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Found 166 results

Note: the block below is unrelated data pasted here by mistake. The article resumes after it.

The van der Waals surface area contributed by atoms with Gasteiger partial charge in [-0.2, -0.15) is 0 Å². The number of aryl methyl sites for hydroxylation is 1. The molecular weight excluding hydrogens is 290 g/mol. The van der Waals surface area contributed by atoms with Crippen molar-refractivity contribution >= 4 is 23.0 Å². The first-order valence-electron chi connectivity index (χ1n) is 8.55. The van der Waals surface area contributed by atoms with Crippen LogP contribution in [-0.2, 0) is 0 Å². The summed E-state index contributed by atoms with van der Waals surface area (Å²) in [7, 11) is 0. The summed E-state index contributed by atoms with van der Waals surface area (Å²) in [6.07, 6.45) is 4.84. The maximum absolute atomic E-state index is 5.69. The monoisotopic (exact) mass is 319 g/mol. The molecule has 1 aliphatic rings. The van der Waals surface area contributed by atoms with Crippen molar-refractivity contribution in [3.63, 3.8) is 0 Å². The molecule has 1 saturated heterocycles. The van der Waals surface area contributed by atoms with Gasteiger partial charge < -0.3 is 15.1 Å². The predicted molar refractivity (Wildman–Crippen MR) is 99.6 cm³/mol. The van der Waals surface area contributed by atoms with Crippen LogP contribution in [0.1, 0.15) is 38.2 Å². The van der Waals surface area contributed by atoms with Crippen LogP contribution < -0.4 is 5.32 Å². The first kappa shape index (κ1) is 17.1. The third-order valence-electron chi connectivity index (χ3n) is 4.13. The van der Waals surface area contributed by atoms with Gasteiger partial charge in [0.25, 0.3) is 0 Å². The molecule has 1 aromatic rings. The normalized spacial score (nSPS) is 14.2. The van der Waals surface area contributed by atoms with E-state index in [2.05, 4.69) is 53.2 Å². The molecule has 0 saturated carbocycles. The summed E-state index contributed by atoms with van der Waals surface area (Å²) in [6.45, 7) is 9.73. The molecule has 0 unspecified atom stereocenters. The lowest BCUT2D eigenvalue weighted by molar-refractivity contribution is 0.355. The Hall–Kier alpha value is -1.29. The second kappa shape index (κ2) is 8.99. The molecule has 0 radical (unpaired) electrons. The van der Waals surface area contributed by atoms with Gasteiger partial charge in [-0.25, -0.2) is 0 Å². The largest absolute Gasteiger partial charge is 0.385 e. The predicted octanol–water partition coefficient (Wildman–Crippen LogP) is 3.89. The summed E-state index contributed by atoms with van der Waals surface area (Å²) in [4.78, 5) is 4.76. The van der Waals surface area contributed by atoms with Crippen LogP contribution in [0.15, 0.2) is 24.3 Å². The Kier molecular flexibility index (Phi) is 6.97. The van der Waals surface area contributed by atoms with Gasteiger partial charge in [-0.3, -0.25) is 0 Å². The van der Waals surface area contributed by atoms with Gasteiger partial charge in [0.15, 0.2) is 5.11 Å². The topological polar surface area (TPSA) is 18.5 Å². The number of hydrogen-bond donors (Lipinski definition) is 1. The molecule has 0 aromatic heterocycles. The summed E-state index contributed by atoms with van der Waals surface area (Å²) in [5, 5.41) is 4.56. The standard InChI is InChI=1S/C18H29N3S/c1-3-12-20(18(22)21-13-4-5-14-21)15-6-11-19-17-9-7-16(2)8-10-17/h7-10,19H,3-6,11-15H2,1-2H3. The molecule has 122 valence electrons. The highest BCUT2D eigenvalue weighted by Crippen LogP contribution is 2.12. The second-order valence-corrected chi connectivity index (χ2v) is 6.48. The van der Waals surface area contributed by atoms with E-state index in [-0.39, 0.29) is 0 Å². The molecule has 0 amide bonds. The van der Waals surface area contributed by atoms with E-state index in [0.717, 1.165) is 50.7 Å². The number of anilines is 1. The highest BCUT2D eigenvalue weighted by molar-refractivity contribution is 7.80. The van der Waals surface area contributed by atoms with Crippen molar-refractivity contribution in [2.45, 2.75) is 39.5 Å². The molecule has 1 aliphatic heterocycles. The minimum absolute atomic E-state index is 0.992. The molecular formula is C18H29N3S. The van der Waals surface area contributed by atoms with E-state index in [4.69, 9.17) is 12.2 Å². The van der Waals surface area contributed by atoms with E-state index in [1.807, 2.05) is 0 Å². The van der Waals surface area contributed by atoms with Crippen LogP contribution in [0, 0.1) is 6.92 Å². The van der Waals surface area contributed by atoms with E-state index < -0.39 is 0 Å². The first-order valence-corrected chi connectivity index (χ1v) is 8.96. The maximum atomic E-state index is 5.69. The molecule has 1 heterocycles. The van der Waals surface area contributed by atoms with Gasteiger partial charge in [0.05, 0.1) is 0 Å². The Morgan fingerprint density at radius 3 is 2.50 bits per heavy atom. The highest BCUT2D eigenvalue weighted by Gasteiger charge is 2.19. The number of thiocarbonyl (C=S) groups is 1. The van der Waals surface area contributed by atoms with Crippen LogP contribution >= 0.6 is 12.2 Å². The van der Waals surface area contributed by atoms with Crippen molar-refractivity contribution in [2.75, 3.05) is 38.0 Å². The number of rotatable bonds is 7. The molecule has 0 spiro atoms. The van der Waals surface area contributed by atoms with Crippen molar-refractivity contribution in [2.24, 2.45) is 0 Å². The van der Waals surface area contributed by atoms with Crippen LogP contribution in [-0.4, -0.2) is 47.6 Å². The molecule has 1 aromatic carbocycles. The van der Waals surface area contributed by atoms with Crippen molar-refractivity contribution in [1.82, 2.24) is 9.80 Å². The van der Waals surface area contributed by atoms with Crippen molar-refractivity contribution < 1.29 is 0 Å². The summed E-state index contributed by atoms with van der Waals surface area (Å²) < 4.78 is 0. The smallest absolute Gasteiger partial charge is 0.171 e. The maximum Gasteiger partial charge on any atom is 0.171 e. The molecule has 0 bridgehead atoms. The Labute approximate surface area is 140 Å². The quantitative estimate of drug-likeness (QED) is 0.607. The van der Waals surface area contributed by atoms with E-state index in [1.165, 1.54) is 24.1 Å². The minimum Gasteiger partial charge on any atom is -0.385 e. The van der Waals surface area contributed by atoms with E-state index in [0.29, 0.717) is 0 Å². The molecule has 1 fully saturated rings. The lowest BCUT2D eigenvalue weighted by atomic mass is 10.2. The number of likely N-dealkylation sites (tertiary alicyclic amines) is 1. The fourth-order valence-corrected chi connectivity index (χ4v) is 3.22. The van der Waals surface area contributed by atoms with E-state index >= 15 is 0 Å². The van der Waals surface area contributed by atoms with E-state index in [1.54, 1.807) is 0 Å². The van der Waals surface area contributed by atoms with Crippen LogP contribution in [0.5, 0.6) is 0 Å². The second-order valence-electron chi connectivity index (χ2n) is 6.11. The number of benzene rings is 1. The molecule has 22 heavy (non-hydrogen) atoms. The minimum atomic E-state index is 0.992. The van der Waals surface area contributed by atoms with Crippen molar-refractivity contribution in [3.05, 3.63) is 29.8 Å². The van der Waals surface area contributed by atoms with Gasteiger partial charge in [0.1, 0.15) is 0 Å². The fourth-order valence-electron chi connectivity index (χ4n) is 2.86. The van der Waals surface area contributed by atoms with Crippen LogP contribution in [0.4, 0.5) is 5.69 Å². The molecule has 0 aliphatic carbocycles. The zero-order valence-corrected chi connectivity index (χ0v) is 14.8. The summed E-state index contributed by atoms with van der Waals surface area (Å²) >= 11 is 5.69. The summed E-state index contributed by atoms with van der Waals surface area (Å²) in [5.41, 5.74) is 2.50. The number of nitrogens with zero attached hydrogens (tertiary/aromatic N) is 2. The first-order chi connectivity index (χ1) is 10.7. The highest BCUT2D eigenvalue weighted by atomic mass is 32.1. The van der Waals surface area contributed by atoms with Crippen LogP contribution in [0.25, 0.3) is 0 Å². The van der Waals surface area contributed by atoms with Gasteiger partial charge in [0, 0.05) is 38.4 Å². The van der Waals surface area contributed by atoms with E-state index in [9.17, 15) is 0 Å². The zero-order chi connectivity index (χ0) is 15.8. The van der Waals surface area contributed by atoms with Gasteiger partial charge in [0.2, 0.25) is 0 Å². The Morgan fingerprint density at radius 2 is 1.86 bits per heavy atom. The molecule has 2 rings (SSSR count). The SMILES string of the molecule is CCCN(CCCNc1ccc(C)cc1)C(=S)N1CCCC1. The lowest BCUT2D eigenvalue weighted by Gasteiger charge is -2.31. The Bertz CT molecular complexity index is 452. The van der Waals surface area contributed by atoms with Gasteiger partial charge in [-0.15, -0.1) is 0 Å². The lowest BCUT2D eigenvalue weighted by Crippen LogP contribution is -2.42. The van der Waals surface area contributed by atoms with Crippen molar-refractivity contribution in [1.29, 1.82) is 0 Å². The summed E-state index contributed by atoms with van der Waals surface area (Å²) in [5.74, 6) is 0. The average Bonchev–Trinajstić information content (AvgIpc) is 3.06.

1. I’ve always loved GHQ’s ‘Micronaut’ line of 1/2400 scale warships. Intended to be used as wargame counters, these models are simple to assemble and ridiculously tiny, but the detail on them is first rate! This one is one of the Japanese navy’s ill-fated light aircraft carriers, the IJN Ryujo. I started by cleaning up an old Nichimo 1/200 U-Boat stand. Taking a sheet of high quality artist’s drawing paper intended for watercolors, I traced and cut out an outline of the ship. After gently rolling the paper over a pen to create a lightly undulating “sea”, I lightly attached it to the base with dots of cyanoacrylate (super glue). Once I was happy with the positioning, the whole paper got a soaking with the cyano. This fixed it securely in place and made it rock hard. Then I trimmed the paper and sanded the sides smooth to integrate the sea seamlessly onto the base. The sea base was painted with a coat of Tamiya Royal Blue (X-3) acrylic with enamel paints for the wake. The sides were then shot with Tamiya Desert Yellow (XF-59) acrylic followed with a streaky coating of Winsor & Newton Burnt Sienna artist’s oil (with just a touch of Burnt Umber) to simulate the look of a wood base. Now back to the ship! To depict the Ryujo as she appeared at the time of her loss at the Battle of the Eastern Solomons on August 24, 1942, the model was painted in Tamiya Kure Naval Arsenal Gray acrylic (XF-75). Then I applied the decal to the previously glossed flight deck. The end result is quite effective – and SO much easier than painting all this would have been! To complete the paint job, I added small details on the boats and funnels followed by a thin dark gray oil wash over the gray acrylic to outline details and deepen recesses. The ship was then attached to the ocean base with Soft Gel Medium, a clear viscous polymer used by artists as a thickener for acrylic paints. It works great as an adhesive, too. As with all Imperial Japanese Navy aircraft carriers, the Ryujo carried multiple masts to support communication antenna wires. These masts rotated down to horizontal during combat or flight operations. Matching the dimensions of a scaled down drawing of the vessel, I cut the three smaller units from brass wire and attached them to the ship with polyvinyl acetate (PVA) glue. To replicate the main mast’s lattice structure, I repurposed a type 13 radar from a 1/700 scale Japanese destroyer photoetch set, cutting the piece down and attaching it to a wire cut to the appropriate length along with a yard and antennae spreaders. As a final step, I installed copper wire rigging taken from an old coil. This stuff is about as fine as human hair, but even so it is fairly heavy for 1/2400 scale. I added just a representative sampling of the ship’s rig to keep from overwhelming the little model. The tiny IJN Battle Ensign is a Peddinghaus decal from their 1/1250 scale “Marineflaggen Japan” set. And done!